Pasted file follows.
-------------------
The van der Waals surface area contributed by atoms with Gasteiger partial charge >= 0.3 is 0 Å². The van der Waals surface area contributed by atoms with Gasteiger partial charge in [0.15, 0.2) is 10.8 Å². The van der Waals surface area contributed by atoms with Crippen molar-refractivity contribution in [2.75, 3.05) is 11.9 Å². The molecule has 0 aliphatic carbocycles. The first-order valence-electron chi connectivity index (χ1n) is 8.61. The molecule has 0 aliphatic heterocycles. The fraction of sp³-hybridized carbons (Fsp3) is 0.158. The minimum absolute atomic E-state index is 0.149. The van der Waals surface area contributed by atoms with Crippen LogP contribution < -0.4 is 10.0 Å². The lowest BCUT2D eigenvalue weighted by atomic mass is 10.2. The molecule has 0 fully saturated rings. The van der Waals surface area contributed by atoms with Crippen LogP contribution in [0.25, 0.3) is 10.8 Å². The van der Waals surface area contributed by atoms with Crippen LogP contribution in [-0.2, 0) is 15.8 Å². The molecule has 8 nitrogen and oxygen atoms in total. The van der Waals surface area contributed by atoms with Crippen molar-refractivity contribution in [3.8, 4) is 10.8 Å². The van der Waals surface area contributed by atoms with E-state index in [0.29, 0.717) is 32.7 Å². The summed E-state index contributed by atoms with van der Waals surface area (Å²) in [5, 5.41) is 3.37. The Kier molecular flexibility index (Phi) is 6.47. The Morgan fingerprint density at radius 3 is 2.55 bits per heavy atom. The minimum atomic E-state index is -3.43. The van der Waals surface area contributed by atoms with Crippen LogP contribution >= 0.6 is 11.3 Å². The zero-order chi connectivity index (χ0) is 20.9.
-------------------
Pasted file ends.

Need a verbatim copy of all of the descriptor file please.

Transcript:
The van der Waals surface area contributed by atoms with Gasteiger partial charge >= 0.3 is 0 Å². The van der Waals surface area contributed by atoms with Gasteiger partial charge in [0.15, 0.2) is 10.8 Å². The van der Waals surface area contributed by atoms with Crippen molar-refractivity contribution in [2.75, 3.05) is 11.9 Å². The molecule has 0 aliphatic carbocycles. The first-order valence-electron chi connectivity index (χ1n) is 8.61. The molecule has 0 aliphatic heterocycles. The fraction of sp³-hybridized carbons (Fsp3) is 0.158. The minimum absolute atomic E-state index is 0.149. The van der Waals surface area contributed by atoms with Crippen LogP contribution < -0.4 is 10.0 Å². The lowest BCUT2D eigenvalue weighted by atomic mass is 10.2. The molecule has 0 fully saturated rings. The van der Waals surface area contributed by atoms with Crippen LogP contribution in [0.25, 0.3) is 10.8 Å². The van der Waals surface area contributed by atoms with Crippen LogP contribution in [-0.2, 0) is 15.8 Å². The molecule has 8 nitrogen and oxygen atoms in total. The van der Waals surface area contributed by atoms with Crippen molar-refractivity contribution in [3.8, 4) is 10.8 Å². The van der Waals surface area contributed by atoms with E-state index in [0.29, 0.717) is 32.7 Å². The summed E-state index contributed by atoms with van der Waals surface area (Å²) in [5, 5.41) is 3.37. The Kier molecular flexibility index (Phi) is 6.47. The Morgan fingerprint density at radius 3 is 2.55 bits per heavy atom. The minimum atomic E-state index is -3.43. The van der Waals surface area contributed by atoms with Crippen LogP contribution >= 0.6 is 11.3 Å². The zero-order chi connectivity index (χ0) is 20.9.